However, it does feel somewhat short-sighted, as the wider market is increasingly moving away from this area. One of the reasons put forward for Sunak’s move has been to gain votes in Scotland, with places like Aberdeen fearful of what might happen if the North Sea oil taps are turned off.
But that is to ignore what is already happening in Aberdeen, where a major joint venture with BP is looking to transform the economy into a hub for hydrogen power. It might be better to focus on supporting endeavours like this - including looking to train and re-train people in new technologies - rather than falling back on licences for oil and gas extraction.
While Sunak’s announcement will not have much impact on those companies and investors whose businesses are now increasingly geared towards supporting the energy transition, it may not be helpful for Britain’s role in this effort. Even before the announcement, many investors had been warning that the UK is simply not seen as a stable environment in which to do business these days, so making what can be perceived as a major policy shift away from the Net Zero drive will only embellish that view, making it tougher to attract foreign investment.
“There is a UK premium for international investors: the UK has an uncertain political environment because it is not clear what either main party stands for,” one investor said recently. “For example, in solar assets, the sale prices are far less competitive in the UK compared to elsewhere in Europe, where there are far more stable governments.”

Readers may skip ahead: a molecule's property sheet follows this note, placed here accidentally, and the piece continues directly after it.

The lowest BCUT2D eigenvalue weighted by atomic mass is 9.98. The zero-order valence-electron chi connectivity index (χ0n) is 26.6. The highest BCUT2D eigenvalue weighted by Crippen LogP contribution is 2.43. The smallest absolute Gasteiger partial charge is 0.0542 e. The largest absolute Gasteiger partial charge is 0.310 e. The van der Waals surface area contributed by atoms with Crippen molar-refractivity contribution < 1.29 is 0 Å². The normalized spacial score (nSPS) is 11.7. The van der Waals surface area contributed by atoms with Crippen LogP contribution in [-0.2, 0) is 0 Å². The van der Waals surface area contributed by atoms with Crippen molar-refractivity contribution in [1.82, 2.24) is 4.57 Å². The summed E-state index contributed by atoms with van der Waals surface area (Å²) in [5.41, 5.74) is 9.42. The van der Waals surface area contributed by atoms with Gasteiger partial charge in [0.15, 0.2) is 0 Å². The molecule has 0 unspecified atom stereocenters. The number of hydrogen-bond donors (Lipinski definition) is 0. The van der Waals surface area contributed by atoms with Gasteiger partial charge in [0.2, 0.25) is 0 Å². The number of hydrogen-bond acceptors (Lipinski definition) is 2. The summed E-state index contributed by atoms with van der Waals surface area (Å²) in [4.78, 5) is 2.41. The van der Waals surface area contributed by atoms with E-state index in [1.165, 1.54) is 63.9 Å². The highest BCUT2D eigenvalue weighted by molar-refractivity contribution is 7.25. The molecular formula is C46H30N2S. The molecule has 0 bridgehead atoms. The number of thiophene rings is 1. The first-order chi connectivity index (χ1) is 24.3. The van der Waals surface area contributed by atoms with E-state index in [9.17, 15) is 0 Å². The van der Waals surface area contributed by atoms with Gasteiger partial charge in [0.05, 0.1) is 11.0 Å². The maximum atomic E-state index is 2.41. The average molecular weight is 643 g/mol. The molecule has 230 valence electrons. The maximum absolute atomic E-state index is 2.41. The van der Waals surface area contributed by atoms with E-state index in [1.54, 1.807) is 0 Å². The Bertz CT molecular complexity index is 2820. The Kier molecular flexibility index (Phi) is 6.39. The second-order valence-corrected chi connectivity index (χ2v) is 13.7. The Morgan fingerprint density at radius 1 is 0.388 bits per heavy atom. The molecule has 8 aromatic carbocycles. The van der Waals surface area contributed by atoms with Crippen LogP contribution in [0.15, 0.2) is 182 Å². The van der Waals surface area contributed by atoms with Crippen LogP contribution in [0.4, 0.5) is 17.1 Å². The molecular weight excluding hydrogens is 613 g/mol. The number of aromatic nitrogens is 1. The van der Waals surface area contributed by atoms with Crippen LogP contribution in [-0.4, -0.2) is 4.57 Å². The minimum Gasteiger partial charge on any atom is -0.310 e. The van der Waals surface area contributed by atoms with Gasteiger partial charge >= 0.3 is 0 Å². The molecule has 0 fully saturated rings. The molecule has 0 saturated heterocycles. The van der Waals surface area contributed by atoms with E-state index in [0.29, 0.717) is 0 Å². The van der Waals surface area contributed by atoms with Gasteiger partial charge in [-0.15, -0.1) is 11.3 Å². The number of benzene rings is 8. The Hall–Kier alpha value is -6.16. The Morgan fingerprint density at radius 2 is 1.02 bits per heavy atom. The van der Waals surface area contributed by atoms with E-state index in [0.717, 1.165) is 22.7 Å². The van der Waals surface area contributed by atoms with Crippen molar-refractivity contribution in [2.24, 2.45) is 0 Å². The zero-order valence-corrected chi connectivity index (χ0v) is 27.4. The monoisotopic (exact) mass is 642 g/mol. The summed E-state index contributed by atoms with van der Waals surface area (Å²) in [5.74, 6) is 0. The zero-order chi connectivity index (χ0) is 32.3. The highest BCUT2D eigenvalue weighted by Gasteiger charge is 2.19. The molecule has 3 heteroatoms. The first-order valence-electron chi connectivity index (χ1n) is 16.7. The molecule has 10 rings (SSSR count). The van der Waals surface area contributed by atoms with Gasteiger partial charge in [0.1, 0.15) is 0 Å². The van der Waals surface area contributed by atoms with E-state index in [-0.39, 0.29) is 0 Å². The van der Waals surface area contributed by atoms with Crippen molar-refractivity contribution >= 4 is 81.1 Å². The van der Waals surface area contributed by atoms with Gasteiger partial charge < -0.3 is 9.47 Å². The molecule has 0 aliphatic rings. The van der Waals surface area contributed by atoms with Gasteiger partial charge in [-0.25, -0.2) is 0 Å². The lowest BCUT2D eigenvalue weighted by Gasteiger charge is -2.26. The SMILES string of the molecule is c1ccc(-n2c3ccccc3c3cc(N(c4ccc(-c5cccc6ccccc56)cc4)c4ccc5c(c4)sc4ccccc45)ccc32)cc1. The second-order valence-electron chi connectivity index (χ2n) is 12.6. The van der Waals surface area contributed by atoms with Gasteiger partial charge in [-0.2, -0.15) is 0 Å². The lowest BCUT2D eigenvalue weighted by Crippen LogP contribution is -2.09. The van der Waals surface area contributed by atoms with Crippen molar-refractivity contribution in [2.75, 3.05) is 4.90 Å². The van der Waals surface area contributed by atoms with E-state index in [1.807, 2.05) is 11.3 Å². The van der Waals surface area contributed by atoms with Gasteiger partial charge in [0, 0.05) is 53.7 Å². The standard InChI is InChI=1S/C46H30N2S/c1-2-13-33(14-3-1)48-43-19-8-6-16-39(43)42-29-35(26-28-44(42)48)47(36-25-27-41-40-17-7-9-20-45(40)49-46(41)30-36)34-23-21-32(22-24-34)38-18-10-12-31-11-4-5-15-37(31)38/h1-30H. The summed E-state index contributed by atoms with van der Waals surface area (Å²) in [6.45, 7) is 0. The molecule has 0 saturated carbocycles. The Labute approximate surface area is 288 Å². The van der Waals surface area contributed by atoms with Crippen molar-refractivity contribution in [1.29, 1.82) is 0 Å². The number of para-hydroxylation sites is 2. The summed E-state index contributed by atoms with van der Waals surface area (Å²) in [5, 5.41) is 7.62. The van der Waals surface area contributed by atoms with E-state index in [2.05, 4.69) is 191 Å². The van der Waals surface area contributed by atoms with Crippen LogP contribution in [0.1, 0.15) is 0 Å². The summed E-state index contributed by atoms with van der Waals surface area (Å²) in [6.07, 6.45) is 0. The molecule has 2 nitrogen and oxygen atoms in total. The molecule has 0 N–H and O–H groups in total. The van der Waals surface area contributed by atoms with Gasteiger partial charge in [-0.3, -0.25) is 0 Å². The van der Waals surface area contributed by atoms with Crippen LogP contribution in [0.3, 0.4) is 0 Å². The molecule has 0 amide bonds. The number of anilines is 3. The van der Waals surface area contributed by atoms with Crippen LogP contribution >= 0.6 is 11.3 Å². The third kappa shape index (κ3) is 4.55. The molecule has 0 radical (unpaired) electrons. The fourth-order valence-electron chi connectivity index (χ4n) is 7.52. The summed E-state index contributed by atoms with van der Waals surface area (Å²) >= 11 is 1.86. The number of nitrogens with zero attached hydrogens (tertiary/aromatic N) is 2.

Over recent years, Net Zero and the energy transition have been among a small group of issues that had been considered settled: while different parties may argue over how to get there, the destination was largely agreed by all. If the government is hoping it can scare up some votes in next year’s General Election (and avoid Selby and Ainsty results across the political map) by rowing back on its green plans, it may find it is simply shooting the UK in the foot, as investors and other countries take the lead and find new opportunities for growth and prosperity.